Northeastern Section - 53rd Annual Meeting - 2018

Paper No. 10-5
Presentation Time: 8:00 AM-12:00 PM


LETOURNEAU, Peter M., Lamont-Doherty Earth Observatory, Columbia University, Palisades, NY 10964; Visiting Scholar, Dept. Earth and Environmental Sciences, Wesleyan University, Middletown, CT 06459, MCDONALD, Nicholas G., Curatorial Affiliate, Yale Peabody Museum of Natural History, New Haven, CT 06511 and OLSEN, Paul E., Dept. Earth and Environmental Sciences, Lamont-Doherty Earth Observatory of Columbia University, Palisades, NY 10964

Fluvial and marginal lacustrine sedimentary rocks of the Hartford basin (Connecticut and Massachusetts) are noted for abundant ichnofossils, such as tracks, trails, burrows, and root casts, produced by dinosaurs, crocodylomorphs, fishes, insects, crustaceans, mollusks, and plants. The high preservation potential and distribution of floodplain, playa, and lake shoreline paleoenvironments is also documented by exquisitely preserved sedimentary structures, including raindrop impressions, oscillatory and current ripples, desiccation cracks, evaporite crystal casts, rill marks, and more.

Tetrapod ichnofossil taxa are not evenly distributed across all facies; this may be attributable to facies-linked preservation bias or ecological partitioning. Among dinosaur tracks, the ichnogenus Eubrontes (large carnivorous theropod) is limited to lake shoreline sandstones and siltstones. In contrast, tracks made by large herbivorous prosauropods (Otozoum) are restricted to marginal fluvial facies and are notably lacking in lake margin deposits. Unlike these two facies-restricted ichnogenera, smaller theropod tracks (Grallator and Anchisauripus) and crocodylomorph tracks (Batrachopus) occur in a wide variety of facies, and may be found in association with both Eubrontes and Otozoum.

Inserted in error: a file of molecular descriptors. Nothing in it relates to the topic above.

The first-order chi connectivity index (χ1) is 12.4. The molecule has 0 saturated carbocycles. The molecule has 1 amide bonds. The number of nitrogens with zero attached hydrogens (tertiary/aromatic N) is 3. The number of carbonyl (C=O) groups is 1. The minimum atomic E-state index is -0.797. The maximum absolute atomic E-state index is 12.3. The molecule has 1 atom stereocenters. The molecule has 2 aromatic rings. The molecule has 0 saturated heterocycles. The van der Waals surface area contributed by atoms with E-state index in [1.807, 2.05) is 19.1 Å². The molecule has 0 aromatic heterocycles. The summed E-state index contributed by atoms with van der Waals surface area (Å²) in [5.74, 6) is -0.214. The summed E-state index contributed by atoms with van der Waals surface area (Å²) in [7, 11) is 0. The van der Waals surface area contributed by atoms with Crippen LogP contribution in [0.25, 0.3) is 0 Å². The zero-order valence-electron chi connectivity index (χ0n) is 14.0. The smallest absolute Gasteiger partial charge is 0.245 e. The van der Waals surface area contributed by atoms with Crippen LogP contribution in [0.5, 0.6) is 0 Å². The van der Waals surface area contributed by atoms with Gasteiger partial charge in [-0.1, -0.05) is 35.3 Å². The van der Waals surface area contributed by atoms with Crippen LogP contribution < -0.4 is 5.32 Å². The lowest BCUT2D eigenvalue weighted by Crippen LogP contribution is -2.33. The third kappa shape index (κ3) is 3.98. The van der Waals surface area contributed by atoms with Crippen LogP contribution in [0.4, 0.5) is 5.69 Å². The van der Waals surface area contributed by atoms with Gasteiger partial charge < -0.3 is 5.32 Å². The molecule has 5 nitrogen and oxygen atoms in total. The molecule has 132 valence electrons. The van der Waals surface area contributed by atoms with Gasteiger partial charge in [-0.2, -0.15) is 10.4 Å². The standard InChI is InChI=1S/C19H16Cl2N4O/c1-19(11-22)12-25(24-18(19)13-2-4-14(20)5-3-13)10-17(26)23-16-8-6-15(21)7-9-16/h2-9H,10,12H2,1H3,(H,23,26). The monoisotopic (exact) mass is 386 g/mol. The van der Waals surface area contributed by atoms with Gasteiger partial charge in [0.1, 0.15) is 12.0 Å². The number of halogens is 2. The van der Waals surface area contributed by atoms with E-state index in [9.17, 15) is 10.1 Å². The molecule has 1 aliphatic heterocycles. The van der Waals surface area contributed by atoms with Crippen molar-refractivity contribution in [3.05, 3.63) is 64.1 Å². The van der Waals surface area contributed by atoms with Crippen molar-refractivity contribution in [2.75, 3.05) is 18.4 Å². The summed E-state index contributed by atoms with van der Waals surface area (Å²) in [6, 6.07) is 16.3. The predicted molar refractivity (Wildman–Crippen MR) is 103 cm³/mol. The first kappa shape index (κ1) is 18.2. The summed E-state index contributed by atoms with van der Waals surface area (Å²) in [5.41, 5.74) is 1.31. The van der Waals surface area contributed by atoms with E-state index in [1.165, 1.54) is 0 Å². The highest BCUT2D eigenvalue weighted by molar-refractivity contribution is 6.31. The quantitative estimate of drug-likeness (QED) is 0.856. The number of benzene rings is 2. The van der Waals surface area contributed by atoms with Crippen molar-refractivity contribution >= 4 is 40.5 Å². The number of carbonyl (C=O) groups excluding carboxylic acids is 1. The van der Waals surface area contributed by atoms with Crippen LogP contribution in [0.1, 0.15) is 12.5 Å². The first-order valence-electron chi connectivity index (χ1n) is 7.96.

The combination of ichnofossils, body fossils, plant remains, and sedimentary features allows reconstruction of likely habitats and food webs, wherein certain patterns emerge. Of primary consideration is the apparent environmental partitioning of tracks of the dominant large predator, the Eubrontes trackmaker, from the footprints of terrestrial prey, in particular, the herbivorous forms represented by Otozoum. This raises a fundamental question: What did the abundant large theropods consume?

We suggest that the facies distribution of tracks, combined with the morphological features of similar large theropods, as well as rare occurrences of fish remains on track-bearing surfaces, indicates that the Eubrontes trackmakers primarily subsisted on fishes (semionotids and redfieldiids), abundant in the productive nearshore lake waters. During extended dry intervals, fishes trapped in rapidly shoaling shallows were easy prey for the opportunistic theropods.